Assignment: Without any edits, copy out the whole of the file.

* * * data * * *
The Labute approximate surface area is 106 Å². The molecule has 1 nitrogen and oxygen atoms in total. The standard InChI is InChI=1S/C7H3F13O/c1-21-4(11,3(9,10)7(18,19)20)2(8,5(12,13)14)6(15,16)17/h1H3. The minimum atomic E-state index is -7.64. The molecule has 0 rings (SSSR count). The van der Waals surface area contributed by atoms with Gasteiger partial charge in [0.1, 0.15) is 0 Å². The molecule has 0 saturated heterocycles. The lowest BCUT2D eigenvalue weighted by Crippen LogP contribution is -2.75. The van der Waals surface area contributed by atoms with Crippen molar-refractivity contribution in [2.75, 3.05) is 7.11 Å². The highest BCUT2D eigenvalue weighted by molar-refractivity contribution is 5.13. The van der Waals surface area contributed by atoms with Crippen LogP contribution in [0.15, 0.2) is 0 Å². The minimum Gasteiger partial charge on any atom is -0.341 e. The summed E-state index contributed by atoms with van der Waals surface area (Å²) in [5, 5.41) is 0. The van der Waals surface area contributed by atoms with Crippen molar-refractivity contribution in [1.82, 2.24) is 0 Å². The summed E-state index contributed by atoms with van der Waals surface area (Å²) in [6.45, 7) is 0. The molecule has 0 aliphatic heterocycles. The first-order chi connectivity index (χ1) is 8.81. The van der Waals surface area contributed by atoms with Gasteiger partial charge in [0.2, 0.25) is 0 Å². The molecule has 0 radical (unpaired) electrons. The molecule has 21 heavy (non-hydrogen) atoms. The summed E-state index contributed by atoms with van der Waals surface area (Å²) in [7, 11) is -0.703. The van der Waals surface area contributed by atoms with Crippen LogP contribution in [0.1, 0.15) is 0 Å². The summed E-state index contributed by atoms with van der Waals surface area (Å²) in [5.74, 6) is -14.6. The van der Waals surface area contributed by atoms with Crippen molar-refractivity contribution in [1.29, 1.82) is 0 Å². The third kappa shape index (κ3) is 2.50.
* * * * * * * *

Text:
The Labute approximate surface area is 106 Å². The molecule has 1 nitrogen and oxygen atoms in total. The standard InChI is InChI=1S/C7H3F13O/c1-21-4(11,3(9,10)7(18,19)20)2(8,5(12,13)14)6(15,16)17/h1H3. The minimum atomic E-state index is -7.64. The molecule has 0 rings (SSSR count). The van der Waals surface area contributed by atoms with Gasteiger partial charge in [0.1, 0.15) is 0 Å². The molecule has 0 saturated heterocycles. The lowest BCUT2D eigenvalue weighted by Crippen LogP contribution is -2.75. The van der Waals surface area contributed by atoms with Crippen molar-refractivity contribution in [2.75, 3.05) is 7.11 Å². The highest BCUT2D eigenvalue weighted by molar-refractivity contribution is 5.13. The van der Waals surface area contributed by atoms with Crippen LogP contribution in [0.15, 0.2) is 0 Å². The minimum Gasteiger partial charge on any atom is -0.341 e. The summed E-state index contributed by atoms with van der Waals surface area (Å²) in [5, 5.41) is 0. The van der Waals surface area contributed by atoms with Crippen molar-refractivity contribution in [1.82, 2.24) is 0 Å². The summed E-state index contributed by atoms with van der Waals surface area (Å²) in [6.45, 7) is 0. The molecule has 0 aliphatic heterocycles. The first-order chi connectivity index (χ1) is 8.81. The van der Waals surface area contributed by atoms with Gasteiger partial charge in [0.2, 0.25) is 0 Å². The molecule has 0 radical (unpaired) electrons. The molecule has 21 heavy (non-hydrogen) atoms. The summed E-state index contributed by atoms with van der Waals surface area (Å²) in [7, 11) is -0.703. The van der Waals surface area contributed by atoms with Crippen LogP contribution in [0.1, 0.15) is 0 Å². The summed E-state index contributed by atoms with van der Waals surface area (Å²) in [5.74, 6) is -14.6. The van der Waals surface area contributed by atoms with Crippen molar-refractivity contribution in [1.29, 1.82) is 0 Å². The third kappa shape index (κ3) is 2.50.